Today we’ll evaluate China Petroleum & Chemical Corporation (HKG:386) to determine whether it could have potential as an investment idea. In particular, we’ll consider its Return On Capital Employed (ROCE), as that can give us insight into how profitably the company is able to employ capital in its business.
First up, we’ll look at what ROCE is and how we calculate it. Then we’ll compare its ROCE to similar companies. And finally, we’ll look at how its current liabilities are impacting its ROCE.
What is Return On Capital Employed (ROCE)?
ROCE is a measure of a company’s yearly pre-tax profit (its return), relative to the capital employed in the business. All else being equal, a better business will have a higher ROCE. Overall, it is a valuable metric that has its flaws. Author Edwin Whiting says to be careful when comparing the ROCE of different businesses, since ‘No two businesses are exactly alike.
How Do You Calculate Return On Capital Employed?
Analysts use this formula to calculate return on capital employed:
Return on Capital Employed = Earnings Before Interest and Tax (EBIT) ÷ (Total Assets – Current Liabilities)
Or for China Petroleum & Chemical:
0.05 = CN¥61b ÷ (CN¥1.8t – CN¥598b) (Based on the trailing twelve months to September 2019.)
Therefore, China Petroleum & Chemical has an ROCE of 5.0%.
Is China Petroleum & Chemical’s ROCE Good?
ROCE is commonly used for comparing the performance of similar businesses. Using our data, China Petroleum & Chemical’s ROCE appears to be significantly below the 7.5% average in the Oil and Gas industry. This could be seen as a negative, as it suggests some competitors may be employing their capital more efficiently. Regardless of how China Petroleum & Chemical stacks up against its industry, its ROCE in absolute terms is quite low (especially compared to a bank account). It is likely that there are more attractive prospects out there.
You can see in the image below how China Petroleum & Chemical’s ROCE compares to its industry.
When considering this metric, keep in mind that it is backwards looking, and not necessarily predictive. ROCE can be deceptive for cyclical businesses, as returns can look incredible in boom times, and terribly low in downturns. ROCE is, after all, simply a snap shot of a single year. Remember that most companies like China Petroleum & Chemical are cyclical businesses. What happens in the future is pretty important for investors, so we have prepared a free report on analyst forecasts for China Petroleum & Chemical.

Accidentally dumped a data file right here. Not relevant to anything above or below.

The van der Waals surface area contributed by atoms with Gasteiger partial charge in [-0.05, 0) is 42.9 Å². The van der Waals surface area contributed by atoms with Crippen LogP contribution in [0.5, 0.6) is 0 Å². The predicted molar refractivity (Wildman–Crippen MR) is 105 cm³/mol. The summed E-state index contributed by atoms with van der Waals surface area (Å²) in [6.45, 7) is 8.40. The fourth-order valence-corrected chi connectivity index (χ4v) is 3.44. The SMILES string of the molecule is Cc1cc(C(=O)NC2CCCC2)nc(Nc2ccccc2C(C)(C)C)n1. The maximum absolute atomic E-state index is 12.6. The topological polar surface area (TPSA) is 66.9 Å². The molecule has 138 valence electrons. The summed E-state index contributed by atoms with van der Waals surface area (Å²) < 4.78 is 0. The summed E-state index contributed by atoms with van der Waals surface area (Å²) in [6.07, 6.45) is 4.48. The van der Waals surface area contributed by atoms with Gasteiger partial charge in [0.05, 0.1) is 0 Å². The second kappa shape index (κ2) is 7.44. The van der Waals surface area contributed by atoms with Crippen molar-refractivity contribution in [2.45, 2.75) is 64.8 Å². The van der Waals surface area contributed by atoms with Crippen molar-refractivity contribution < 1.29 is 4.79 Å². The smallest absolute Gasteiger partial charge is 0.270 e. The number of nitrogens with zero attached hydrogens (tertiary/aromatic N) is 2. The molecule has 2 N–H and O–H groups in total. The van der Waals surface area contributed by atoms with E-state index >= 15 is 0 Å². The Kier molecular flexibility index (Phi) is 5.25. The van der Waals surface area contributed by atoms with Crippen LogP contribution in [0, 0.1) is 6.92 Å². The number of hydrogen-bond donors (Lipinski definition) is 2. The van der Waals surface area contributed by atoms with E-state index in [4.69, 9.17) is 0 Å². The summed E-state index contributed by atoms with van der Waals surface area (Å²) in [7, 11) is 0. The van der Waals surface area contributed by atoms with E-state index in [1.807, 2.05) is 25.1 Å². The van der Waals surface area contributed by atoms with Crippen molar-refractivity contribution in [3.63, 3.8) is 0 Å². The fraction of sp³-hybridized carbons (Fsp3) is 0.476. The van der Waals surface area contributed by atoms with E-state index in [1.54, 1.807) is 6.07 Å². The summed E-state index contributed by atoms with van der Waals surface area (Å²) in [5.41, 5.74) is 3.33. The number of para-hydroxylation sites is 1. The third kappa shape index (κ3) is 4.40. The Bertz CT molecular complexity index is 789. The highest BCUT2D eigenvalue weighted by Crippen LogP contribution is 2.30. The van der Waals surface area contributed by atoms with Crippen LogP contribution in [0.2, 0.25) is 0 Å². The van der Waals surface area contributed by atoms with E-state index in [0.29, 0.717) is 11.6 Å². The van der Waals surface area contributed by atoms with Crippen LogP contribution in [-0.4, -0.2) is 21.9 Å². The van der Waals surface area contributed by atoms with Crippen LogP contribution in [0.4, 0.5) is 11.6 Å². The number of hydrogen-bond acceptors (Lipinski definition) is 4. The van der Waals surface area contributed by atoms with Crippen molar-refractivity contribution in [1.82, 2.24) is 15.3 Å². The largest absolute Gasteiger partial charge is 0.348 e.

Do China Petroleum & Chemical’s Current Liabilities Skew Its ROCE?
Short term (or current) liabilities, are things like supplier invoices, overdrafts, or tax bills that need to be paid within 12 months. Due to the way the ROCE equation works, having large bills due in the near term can make it look as though a company has less capital employed, and thus a higher ROCE than usual. To counteract this, we check if a company has high current liabilities, relative to its total assets.
China Petroleum & Chemical has total liabilities of CN¥598b and total assets of CN¥1.8t. Therefore its current liabilities are equivalent to approximately 33% of its total assets. In light of sufficient current liabilities to noticeably boost the ROCE, China Petroleum & Chemical’s ROCE is concerning.
What We Can Learn From China Petroleum & Chemical’s ROCE
There are likely better investments out there. But note: make sure you look for a great company, not just the first idea you come across. So take a peek at this free list of interesting companies with strong recent earnings growth (and a P/E ratio below 20).
I will like China Petroleum & Chemical better if I see some big insider buys. While we wait, check out this free list of growing companies with considerable, recent, insider buying.
We aim to bring you long-term focused research analysis driven by fundamental data. Note that our analysis may not factor in the latest price-sensitive company announcements or qualitative material.
If you spot an error that warrants correction, please contact the editor at firstname.lastname@example.org. This article by Simply Wall St is general in nature. It does not constitute a recommendation to buy or sell any stock, and does not take account of your objectives, or your financial situation. Simply Wall St has no position in the stocks mentioned. Thank you for reading.